The best books on feminism (“not the fun kind”)

By Robert Jensen

Published in · March, 2024

March 25, 2024
Why am I passionate about this?
After bumping around newspaper journalism in my 20s, I wandered into a Ph.D. and then landed a great job at the University of Texas at Austin. Being a professor allowed me to explore any subject that seemed interesting, which resulted in books on environmental collapse, sexism and pornography, racism, foreign policy and militarism, religion, journalism and mass media, and critical thinking. Throughout this work, radical feminism has remained at the core of my philosophy. Andrea Dworkin captures this politics in a line from her novel Ice and Fire, “’I am a feminist, not the fun kind.” Such feminism may not always be fun, but it’s always important.

I wrote…
It’s Debatable: Talking Authentically about Tricky Topics

What is my book about?
I am drawn to controversial topics, to issues that scare me and scare others. My book offers one path toward a deeper conversation than might seem possible in today’s polarized political climate. I wrote the book for those who yearn for discussions based on evidence, reason, critical self-reflection, and mutual respect.
The book offers a model for engaging others rationally without discounting the powerful emotional component of our lives, for thinking for oneself and at the same time recognizing that thinking is a collective enterprise, and for defending strongly held political positions while inviting critique. It encourages rigorous thinking by ordinary people to better equip citizens to participate in political life.

The books I picked & why

The Politics of Reality: Essays in Feminist Theory
By Marilyn Frye
Why did I love this book?
When I first read this book on feminist philosophy in the late 1980s, I was nervous about both feminism (because I wasn’t sure what it meant for me) and philosophy (because I wasn’t sure I was smart enough to understand it).
Marilyn Frye’s book helped me realize that I had been raised in a male-dominated and deeply sexist culture without knowing much about it, making feminism essential to my education. She also demonstrated that philosophy written in plain language was for everyone rather than an esoteric endeavor for specialists.
Frye was a scholar-in-residence at the university where I did graduate studies, and she sat in on our reading group. It was a real treat to sit across the room and hear her think out loud.

Letters from a War Zone
By Andrea Dworkin
Why did I love this book?
It’s a cliché, but the writing of Andrea Dworkin changed my life (often through painful internal struggle, but always for the better).
This is not her most well-known book, but this collection of essays and speeches was, for me, the most influential. Her speech “I Want a Twenty-Four-Hour Truce During Which There Is No Rape,” delivered to a men’s group in 1983, helped me understand that radical feminism was not a threat to men but a gift.
A few years before she died (far too young, at age 58, in 2005), I had a chance to meet her, and in the few hours of a shared car trip, I felt the loving spirit that motivated her work.

Sister Outsider: Essays and Speeches
By Audre Lorde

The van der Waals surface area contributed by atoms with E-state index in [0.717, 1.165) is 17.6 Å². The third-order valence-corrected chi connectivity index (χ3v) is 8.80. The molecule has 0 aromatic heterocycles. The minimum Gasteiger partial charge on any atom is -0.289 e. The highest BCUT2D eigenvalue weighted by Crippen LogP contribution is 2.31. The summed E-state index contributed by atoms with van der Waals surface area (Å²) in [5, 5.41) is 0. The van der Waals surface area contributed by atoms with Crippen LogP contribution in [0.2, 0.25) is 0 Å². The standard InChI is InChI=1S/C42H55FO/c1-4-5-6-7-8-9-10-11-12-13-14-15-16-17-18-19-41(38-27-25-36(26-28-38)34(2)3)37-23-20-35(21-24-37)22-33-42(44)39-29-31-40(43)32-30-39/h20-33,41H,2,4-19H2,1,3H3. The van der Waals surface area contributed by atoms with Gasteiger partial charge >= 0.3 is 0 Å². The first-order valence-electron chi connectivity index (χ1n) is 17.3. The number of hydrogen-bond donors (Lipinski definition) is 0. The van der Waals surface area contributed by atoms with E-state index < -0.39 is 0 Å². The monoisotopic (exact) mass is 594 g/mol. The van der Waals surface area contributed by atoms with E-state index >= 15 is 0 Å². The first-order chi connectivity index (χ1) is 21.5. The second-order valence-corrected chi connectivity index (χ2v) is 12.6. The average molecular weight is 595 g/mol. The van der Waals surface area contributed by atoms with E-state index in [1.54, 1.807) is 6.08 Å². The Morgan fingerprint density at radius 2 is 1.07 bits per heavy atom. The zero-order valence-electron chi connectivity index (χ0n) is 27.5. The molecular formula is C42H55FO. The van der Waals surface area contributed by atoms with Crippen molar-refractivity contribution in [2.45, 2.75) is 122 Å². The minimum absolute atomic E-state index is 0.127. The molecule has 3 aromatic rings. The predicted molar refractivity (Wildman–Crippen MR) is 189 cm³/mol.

Why did I love this book?
Audre Lorde was known primarily as a poet, but her essays were more engaging for me. She was fearless in confronting male dominance and white supremacy—and every other hierarchy that structures modern life—always with an awareness of the centrality of love and beauty in our lives.
Two of those essays that became classics in feminism—“Uses of the Erotic: The Erotic as Power” and “The Uses of Anger: Women Responding to Racism”—were particularly influential for me and are as relevant today as when they were published in 1984.
She also died too young (at age 58 in 1992), and I have always wished I could have had a chance to see her speak.

Not for Sale: Feminists Resisting Prostitution and Pornography
By Christine Stark (editor), Rebecca Whisnant (editor)
Why did I love this book?
I first encountered the feminist critique of the sexual exploitation industries (prostitution, pornography, stripping, etc.) in the late 1980s, my first step in learning to analyze our patriarchal society. It also helped me rethink my own life and commit to change.
Sadly, the critique was rejected or ignored, not only by most people in the dominant culture but even by many feminists. This book came at a crucial time, bringing together activists, survivors, and scholars to challenge men’s sexual use and abuse of women.
I was proud to contribute a chapter, “Blow Bang and Cluster Bombs: The Cruelty of Men and Americans,” and I am grateful that one of the editors, Rebecca Whisnant, remains a colleague and friend.

Feminism for Women: The Real Route to Liberation
By Julie Bindel
Why did I love this book?
Many women continue to embrace a radical feminist perspective, and one of the important feminist writers today is the UK journalist and organizer Julie Bindel. Her reporting on sex trafficking has been essential to understanding the worldwide exploitation of women and girls.
She published this book in 2021 to restate the liberatory goals of feminism and critique the impediments created not only by conservatives but also by liberals. Bindel pulls no punches and takes no prisoners—she’s never afraid to confront the powerful and respond to her critics. One of the great experiences of the past year was being interviewed by Bindel for her podcast on men and feminism. Finally, Bindel reminds us that one of the biggest lies about feminists is that they have no sense of humor.